Rails continuous integration with Semaphore

This post covers continuous integration for Rails and is part one of a series of posts that detail the services my team uses at work.

Continuous integration

Writing software is error prone and riddled with problems. This is often amplified when working in larger teams as you try to integrate each other's code. Continuous integration, or CI for short, is a development practice whereby team members integrate their work as frequently as possible; it is normally achieved by having software automate the running of a test suite.

At Stinkyink we needed to find an affordable private CI server. We initially setup Jenkins as our CI, but we found this difficult to setup and a burden to maintain - we wanted a hosted solution. First we looked at Travis CI, a big player in the Rails world, however at the time they didn't offer private repositories (good and free for Open Source). We finally settled on a service called Semaphore.

Semaphore

Semaphore is a hosted CI solution that links directly to your Github repositories. It automatically runs a build script, which you can customise, with every commit you push and branch you create. Our script runs things like db:test:prepare, rspec, etc..

For us, Semaphore offered private repositories at an affordable price with basic plans that handle 5 projects for $39/pm - compare that to Travis CI's base private package at $129/pm.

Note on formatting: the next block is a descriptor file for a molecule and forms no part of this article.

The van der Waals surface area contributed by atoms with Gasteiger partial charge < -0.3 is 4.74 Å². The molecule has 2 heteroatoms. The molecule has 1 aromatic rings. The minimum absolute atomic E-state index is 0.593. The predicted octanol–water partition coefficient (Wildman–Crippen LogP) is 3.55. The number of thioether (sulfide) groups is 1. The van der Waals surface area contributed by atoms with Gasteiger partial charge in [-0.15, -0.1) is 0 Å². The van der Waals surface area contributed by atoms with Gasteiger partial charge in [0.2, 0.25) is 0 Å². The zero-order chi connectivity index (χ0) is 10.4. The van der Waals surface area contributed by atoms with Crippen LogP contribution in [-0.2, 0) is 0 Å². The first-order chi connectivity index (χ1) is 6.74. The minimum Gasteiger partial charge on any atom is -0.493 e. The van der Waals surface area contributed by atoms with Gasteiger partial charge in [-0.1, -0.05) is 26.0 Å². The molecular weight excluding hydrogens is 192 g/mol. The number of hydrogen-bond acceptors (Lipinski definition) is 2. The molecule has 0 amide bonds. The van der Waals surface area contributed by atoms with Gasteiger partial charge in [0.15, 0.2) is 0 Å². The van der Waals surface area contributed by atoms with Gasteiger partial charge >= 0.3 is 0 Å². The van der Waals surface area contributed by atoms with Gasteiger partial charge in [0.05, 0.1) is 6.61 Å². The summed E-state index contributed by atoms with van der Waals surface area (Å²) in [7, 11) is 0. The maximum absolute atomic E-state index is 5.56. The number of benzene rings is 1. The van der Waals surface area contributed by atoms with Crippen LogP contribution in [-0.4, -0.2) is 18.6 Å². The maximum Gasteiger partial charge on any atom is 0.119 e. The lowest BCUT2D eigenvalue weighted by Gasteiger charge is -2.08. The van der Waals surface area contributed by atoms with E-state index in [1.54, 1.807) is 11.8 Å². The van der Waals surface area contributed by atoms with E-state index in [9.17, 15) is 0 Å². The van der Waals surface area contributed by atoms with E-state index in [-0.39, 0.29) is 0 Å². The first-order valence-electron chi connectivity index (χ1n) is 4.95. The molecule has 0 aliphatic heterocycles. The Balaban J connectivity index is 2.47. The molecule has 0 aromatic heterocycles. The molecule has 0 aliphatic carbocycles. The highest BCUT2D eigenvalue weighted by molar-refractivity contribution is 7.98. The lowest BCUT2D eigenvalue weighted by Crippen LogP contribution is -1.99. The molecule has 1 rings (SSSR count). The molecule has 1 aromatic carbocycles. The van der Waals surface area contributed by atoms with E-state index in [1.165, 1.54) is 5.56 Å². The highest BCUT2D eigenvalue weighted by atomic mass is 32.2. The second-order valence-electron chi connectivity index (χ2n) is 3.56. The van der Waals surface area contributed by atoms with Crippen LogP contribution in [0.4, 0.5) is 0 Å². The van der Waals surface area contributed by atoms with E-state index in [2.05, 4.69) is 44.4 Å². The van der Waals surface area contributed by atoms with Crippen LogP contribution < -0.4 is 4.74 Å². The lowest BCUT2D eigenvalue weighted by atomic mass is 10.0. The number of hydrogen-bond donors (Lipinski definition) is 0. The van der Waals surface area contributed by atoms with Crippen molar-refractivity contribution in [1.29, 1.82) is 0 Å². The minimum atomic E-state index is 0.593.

Getting notified of build failures is important and Semaphore fully supports this. By default this is via email but we have our notifications sent to HipChat (saving HipChat for a later post). It also supports Github's commit status API, which means you get build statuses directly in a Github pull request.

Semaphore also allows you to exercise automatic deployment for successful builds. This is something we haven't yet taken advantage of but I would very much like to in future. It allows you to deploy via Capistrano, Heroku, Cloud66 (something else we want to look at) or a generic deployment script (bash script run in the root of the application).

Conclusion

We have been rocking Semaphore for well over a year now, and have loved our experience so far. It's reasonably priced, fast, had very little issues, the creators are lovely folk and their UI is sexy to boot.

If you haven't already setup a CI server for your team, especially if your team is small, then I can highly recommend Semaphore. Even if you don't go with Semaphore I recommend running a CI server as it takes the integration headache away from your developers and ensures they're not distracted with having to remember to run a test suite.

Got any questions or comments? Drop me a message on Twitter (@RichGuk).